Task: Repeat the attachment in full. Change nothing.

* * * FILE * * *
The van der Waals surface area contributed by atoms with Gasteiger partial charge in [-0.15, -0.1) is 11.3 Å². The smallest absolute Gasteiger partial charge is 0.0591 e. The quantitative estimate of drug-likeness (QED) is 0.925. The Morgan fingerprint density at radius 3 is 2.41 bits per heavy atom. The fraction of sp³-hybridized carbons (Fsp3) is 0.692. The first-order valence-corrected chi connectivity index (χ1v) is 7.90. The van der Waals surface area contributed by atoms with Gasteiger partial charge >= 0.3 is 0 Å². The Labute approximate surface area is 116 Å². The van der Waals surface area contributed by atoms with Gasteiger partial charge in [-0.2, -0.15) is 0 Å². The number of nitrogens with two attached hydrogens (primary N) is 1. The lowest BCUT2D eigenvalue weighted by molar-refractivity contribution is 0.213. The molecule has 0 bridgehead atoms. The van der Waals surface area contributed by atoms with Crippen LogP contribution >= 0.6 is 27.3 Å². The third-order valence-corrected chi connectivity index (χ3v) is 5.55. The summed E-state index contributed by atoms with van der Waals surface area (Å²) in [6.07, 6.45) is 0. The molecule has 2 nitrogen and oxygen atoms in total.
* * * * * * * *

The van der Waals surface area contributed by atoms with Gasteiger partial charge in [-0.15, -0.1) is 11.3 Å². The smallest absolute Gasteiger partial charge is 0.0591 e. The quantitative estimate of drug-likeness (QED) is 0.925. The Morgan fingerprint density at radius 3 is 2.41 bits per heavy atom. The fraction of sp³-hybridized carbons (Fsp3) is 0.692. The first-order valence-corrected chi connectivity index (χ1v) is 7.90. The van der Waals surface area contributed by atoms with Gasteiger partial charge >= 0.3 is 0 Å². The Labute approximate surface area is 116 Å². The van der Waals surface area contributed by atoms with Gasteiger partial charge in [-0.2, -0.15) is 0 Å². The number of nitrogens with two attached hydrogens (primary N) is 1. The lowest BCUT2D eigenvalue weighted by molar-refractivity contribution is 0.213. The molecule has 0 bridgehead atoms. The van der Waals surface area contributed by atoms with Crippen LogP contribution >= 0.6 is 27.3 Å². The third-order valence-corrected chi connectivity index (χ3v) is 5.55. The summed E-state index contributed by atoms with van der Waals surface area (Å²) in [6.07, 6.45) is 0. The molecule has 2 nitrogen and oxygen atoms in total.